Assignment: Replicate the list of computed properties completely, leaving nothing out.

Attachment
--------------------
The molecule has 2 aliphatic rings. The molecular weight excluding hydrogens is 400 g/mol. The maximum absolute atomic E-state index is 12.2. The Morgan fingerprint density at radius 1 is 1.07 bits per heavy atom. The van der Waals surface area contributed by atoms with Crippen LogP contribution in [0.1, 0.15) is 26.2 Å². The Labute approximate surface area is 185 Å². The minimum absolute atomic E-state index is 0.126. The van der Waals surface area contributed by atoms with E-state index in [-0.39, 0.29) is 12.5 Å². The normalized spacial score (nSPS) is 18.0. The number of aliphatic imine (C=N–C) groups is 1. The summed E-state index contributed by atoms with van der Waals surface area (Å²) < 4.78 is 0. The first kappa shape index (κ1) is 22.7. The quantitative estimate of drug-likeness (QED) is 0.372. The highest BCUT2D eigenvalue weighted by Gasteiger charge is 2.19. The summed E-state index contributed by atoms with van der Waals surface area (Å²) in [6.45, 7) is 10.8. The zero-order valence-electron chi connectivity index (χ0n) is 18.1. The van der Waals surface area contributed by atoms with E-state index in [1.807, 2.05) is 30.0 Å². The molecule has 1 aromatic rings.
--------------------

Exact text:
The molecule has 2 aliphatic rings. The molecular weight excluding hydrogens is 400 g/mol. The maximum absolute atomic E-state index is 12.2. The Morgan fingerprint density at radius 1 is 1.07 bits per heavy atom. The van der Waals surface area contributed by atoms with Crippen LogP contribution in [0.1, 0.15) is 26.2 Å². The Labute approximate surface area is 185 Å². The minimum absolute atomic E-state index is 0.126. The van der Waals surface area contributed by atoms with E-state index in [-0.39, 0.29) is 12.5 Å². The normalized spacial score (nSPS) is 18.0. The number of aliphatic imine (C=N–C) groups is 1. The summed E-state index contributed by atoms with van der Waals surface area (Å²) < 4.78 is 0. The first kappa shape index (κ1) is 22.7. The quantitative estimate of drug-likeness (QED) is 0.372. The highest BCUT2D eigenvalue weighted by Gasteiger charge is 2.19. The summed E-state index contributed by atoms with van der Waals surface area (Å²) in [6.45, 7) is 10.8. The zero-order valence-electron chi connectivity index (χ0n) is 18.1. The van der Waals surface area contributed by atoms with E-state index in [1.807, 2.05) is 30.0 Å². The molecule has 1 aromatic rings.